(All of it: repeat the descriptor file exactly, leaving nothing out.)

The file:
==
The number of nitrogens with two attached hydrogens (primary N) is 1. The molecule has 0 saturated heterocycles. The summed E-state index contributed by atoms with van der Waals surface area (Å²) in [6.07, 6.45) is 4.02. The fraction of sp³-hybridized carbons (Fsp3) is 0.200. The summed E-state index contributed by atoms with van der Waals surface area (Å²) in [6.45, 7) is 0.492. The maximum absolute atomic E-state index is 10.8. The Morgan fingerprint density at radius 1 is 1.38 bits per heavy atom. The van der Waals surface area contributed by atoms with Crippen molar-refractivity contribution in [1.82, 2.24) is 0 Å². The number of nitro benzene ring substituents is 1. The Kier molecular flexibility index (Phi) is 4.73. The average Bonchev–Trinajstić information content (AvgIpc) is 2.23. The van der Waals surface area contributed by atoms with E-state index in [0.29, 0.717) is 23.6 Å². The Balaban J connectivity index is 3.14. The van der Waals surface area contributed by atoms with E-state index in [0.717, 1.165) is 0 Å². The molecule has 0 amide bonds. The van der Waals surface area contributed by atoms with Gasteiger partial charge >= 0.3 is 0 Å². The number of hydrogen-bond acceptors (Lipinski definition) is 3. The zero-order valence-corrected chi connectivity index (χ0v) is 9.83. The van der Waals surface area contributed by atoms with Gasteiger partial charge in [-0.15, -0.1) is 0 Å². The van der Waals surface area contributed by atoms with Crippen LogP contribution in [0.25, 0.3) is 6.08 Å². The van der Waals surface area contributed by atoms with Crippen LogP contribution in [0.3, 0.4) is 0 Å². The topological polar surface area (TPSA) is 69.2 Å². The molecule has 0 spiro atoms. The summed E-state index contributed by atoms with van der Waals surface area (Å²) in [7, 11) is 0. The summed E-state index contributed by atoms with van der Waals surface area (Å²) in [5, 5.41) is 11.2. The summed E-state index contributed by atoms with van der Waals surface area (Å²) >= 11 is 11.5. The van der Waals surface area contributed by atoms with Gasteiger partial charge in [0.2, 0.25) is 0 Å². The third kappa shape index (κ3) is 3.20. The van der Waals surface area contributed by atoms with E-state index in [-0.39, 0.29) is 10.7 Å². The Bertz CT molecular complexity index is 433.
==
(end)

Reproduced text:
The number of nitrogens with two attached hydrogens (primary N) is 1. The molecule has 0 saturated heterocycles. The summed E-state index contributed by atoms with van der Waals surface area (Å²) in [6.07, 6.45) is 4.02. The fraction of sp³-hybridized carbons (Fsp3) is 0.200. The summed E-state index contributed by atoms with van der Waals surface area (Å²) in [6.45, 7) is 0.492. The maximum absolute atomic E-state index is 10.8. The Morgan fingerprint density at radius 1 is 1.38 bits per heavy atom. The van der Waals surface area contributed by atoms with Crippen molar-refractivity contribution in [1.82, 2.24) is 0 Å². The number of nitro benzene ring substituents is 1. The Kier molecular flexibility index (Phi) is 4.73. The average Bonchev–Trinajstić information content (AvgIpc) is 2.23. The van der Waals surface area contributed by atoms with E-state index in [0.29, 0.717) is 23.6 Å². The Balaban J connectivity index is 3.14. The van der Waals surface area contributed by atoms with E-state index in [0.717, 1.165) is 0 Å². The molecule has 0 amide bonds. The van der Waals surface area contributed by atoms with Gasteiger partial charge >= 0.3 is 0 Å². The number of hydrogen-bond acceptors (Lipinski definition) is 3. The zero-order valence-corrected chi connectivity index (χ0v) is 9.83. The van der Waals surface area contributed by atoms with Gasteiger partial charge in [-0.15, -0.1) is 0 Å². The van der Waals surface area contributed by atoms with Crippen LogP contribution in [0.25, 0.3) is 6.08 Å². The van der Waals surface area contributed by atoms with Crippen LogP contribution in [0.3, 0.4) is 0 Å². The topological polar surface area (TPSA) is 69.2 Å². The molecule has 0 spiro atoms. The summed E-state index contributed by atoms with van der Waals surface area (Å²) in [7, 11) is 0. The summed E-state index contributed by atoms with van der Waals surface area (Å²) in [5, 5.41) is 11.2. The summed E-state index contributed by atoms with van der Waals surface area (Å²) >= 11 is 11.5. The van der Waals surface area contributed by atoms with Gasteiger partial charge in [0.2, 0.25) is 0 Å². The third kappa shape index (κ3) is 3.20. The van der Waals surface area contributed by atoms with E-state index in [-0.39, 0.29) is 10.7 Å². The Bertz CT molecular complexity index is 433.